rhythms such as the product development cycle of
customers. This allows firm members to entrain with
the environment, and thus reassess their efforts and
the competitive landscape at regular time intervals
(Ancona and Caldwell, 1992). Temporal heuristics
are especially valuable in dynamic markets where
ongoing organizational change is critical to capture
fleeting opportunities, but where it is easy to either
change too often (Sastry, 1997) or too little
(Gersick, 1994). Finally, temporal heuristics are
effective because they help managers maintain
momentum. Momentum provides focus and direction
about when and where to move forward from current
opportunities. Overall, specifying the sequence,
synchronization and pace by which a process takes
place is likely to improve performance (Barkema
et al., 1996; Chang, 1995; Vermeulen and
Barkema, 2002).
In contrast, processes may be lower performing
when firms lack temporal heuristics. Firm members
may try to capture too many opportunities at once,
or execute the appropriate actions but in the wrong
order. Chang (1995), as one illustration, found that
when Japanese electronic firms entering the U.S. followed a sequence of starting with small investments
and then increasing the scale of those investments
over time, they performed better than other firms
that did not follow any sequence. Finally, without
heuristics for sequence, pace, and synchronization,
firm members may not be able to effectively choreograph the switch from one opportunity to another
and properly coordinate different parts of the firm
to manage the transitions (Brown and Eisenhardt,
Priority heuristics are defined as rules that specify
the ranking of opportunities (Bingham et al., 2007).
Specifically, they involve the identification of a
firms most important opportunities within the
limits proscribed by its selection heuristics. Priority
heuristics increase the probability of high process
performance because they target effort on the most
attractive opportunities. Since their creation and use
require thoughtful evaluation and comparison of
multiple opportunities, firm members come to better
understand which are more important to the performance of an organizational process when they rank
opportunities in relation to others. Thus, they are
likely to create heuristics that focus their efforts on
the best opportunities. Intel, for example, relied on
Copyright 2007 Strategic Management Society


a priority heuristic of maximize-margin-per-wafer

to allocate capacity in its manufacturing process
(Burgelman, 1996). When memory margins fell
dramatically, Intel followed their heuristic and reallocated capacity to microprocessors where margins
were higher. Priority heuristics may also improve
process performance by stipulating where within
its proscribed scope of operations the firm should
begin its opportunity search such as Enter regions
with the highest mobile penetration first, Start with
the automotive sector, or Enter English speaking
markets first. Alternatively, priority heuristics can
specify where to end such as Work towards entering China. Firms lacking priority heuristics may
not have high process performance because they
pursue low-value opportunities when better opportunities are available or because they pursue too many
opportunities in parallel, thereby failing to capture
the value of any single opportunity. Collectively,
these arguments suggest that higher order heuristics
are likely to lead to a higher performing organizational process because they help firm members to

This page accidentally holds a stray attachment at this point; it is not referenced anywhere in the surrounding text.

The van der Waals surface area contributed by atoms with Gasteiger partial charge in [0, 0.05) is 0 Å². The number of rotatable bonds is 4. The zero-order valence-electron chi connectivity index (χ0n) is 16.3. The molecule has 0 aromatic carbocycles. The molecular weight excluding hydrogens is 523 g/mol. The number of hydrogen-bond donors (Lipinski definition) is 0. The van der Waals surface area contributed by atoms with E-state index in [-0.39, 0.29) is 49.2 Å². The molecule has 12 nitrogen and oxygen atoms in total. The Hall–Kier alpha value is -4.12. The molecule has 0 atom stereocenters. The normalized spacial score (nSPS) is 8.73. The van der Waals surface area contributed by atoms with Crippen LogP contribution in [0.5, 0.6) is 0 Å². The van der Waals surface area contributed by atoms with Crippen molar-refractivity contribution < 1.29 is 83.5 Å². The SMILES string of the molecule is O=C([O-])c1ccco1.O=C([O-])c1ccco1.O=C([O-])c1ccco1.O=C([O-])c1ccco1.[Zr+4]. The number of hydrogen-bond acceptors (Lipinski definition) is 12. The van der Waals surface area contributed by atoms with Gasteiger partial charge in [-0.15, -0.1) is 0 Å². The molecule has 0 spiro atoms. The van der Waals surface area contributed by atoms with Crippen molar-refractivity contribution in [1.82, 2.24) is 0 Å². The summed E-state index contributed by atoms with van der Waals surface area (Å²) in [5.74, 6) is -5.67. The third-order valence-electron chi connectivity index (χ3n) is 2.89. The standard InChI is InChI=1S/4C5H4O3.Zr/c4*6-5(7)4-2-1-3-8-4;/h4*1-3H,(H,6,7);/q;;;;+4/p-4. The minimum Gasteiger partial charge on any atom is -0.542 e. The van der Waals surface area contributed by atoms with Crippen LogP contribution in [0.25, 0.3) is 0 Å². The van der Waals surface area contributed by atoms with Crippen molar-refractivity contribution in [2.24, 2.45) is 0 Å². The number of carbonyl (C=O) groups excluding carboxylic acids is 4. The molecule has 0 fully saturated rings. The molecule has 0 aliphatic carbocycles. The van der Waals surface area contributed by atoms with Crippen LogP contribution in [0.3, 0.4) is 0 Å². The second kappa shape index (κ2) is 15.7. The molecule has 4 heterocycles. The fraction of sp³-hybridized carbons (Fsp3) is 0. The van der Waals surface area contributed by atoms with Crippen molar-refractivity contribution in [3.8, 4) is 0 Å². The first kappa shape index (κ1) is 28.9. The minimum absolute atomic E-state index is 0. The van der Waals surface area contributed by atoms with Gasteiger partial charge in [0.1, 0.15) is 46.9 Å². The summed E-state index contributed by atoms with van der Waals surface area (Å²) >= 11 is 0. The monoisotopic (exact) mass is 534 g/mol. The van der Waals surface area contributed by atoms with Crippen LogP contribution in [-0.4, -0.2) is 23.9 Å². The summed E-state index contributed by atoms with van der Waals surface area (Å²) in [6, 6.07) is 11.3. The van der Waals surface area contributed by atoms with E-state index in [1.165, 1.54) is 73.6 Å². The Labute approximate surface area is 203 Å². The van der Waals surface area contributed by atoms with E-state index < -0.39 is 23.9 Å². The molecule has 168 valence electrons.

synchronize and order their efforts more effectively
across multiple opportunities.
Hypothesis 6: A greater number of higher order
heuristics is positively associated with process

Our setting is entrepreneurial firms i.e., small and
young organizations. We chose these firms because
they offer methods advantages. Their young age
avoids left censoring by allowing observation of
process development and learning from firm inception. Their small size enhances transparency (Argote,
1999), and so ensures better identification of shared
process heuristics if they exist.
We focus on the internationalization process in
which each discrete experience is a unique country
entry. Our sample consists of 67 country entries
performed by 12 entrepreneurial firms between 1997
and 2003. Consistent with the internationalization
literature (e.g., Root, 1994), we define a country
entry as a firms physical entry into a foreign country
through institutional arrangements (e.g., joint ventures, acquisitions, Greenfield investments) for the
primary purpose of enabling sales. Although often
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C. B. Bingham, K. M. Eisenhardt, and N. R. Furr

overlooked as a setting in which to study organizational processes, internationalization is a good

choice for several reasons. First, since each country
entry is a discrete event, it can be analyzed in isolation as a single opportunity and/or as part of a larger
set of experiences. Second, since performance data
exist for each country entry, process performance
can be measured. Finally, a discrete experience
such as a country entry, acquisition or alliance is an
appropriate, commonly used unit of analysis for the
study of organizational processes (Hayward, 2002;
Vermeulen and Barkema, 2001).
Country entries were compiled from a random
sample of entrepreneurial firms operating in four
global technology industries (IT hardware, software,
medical equipment, and computer security) from three
key entrepreneurial metropolitan areas (Singapore,
Helsinki, San Jose). We sample firms operating across
industries and locales to improve the generalizability
of the results. We also sample firms that had experienced a minimum of three entries during the sample
period, and that started internationalization within five
years prior to data collection. This helps to ensure that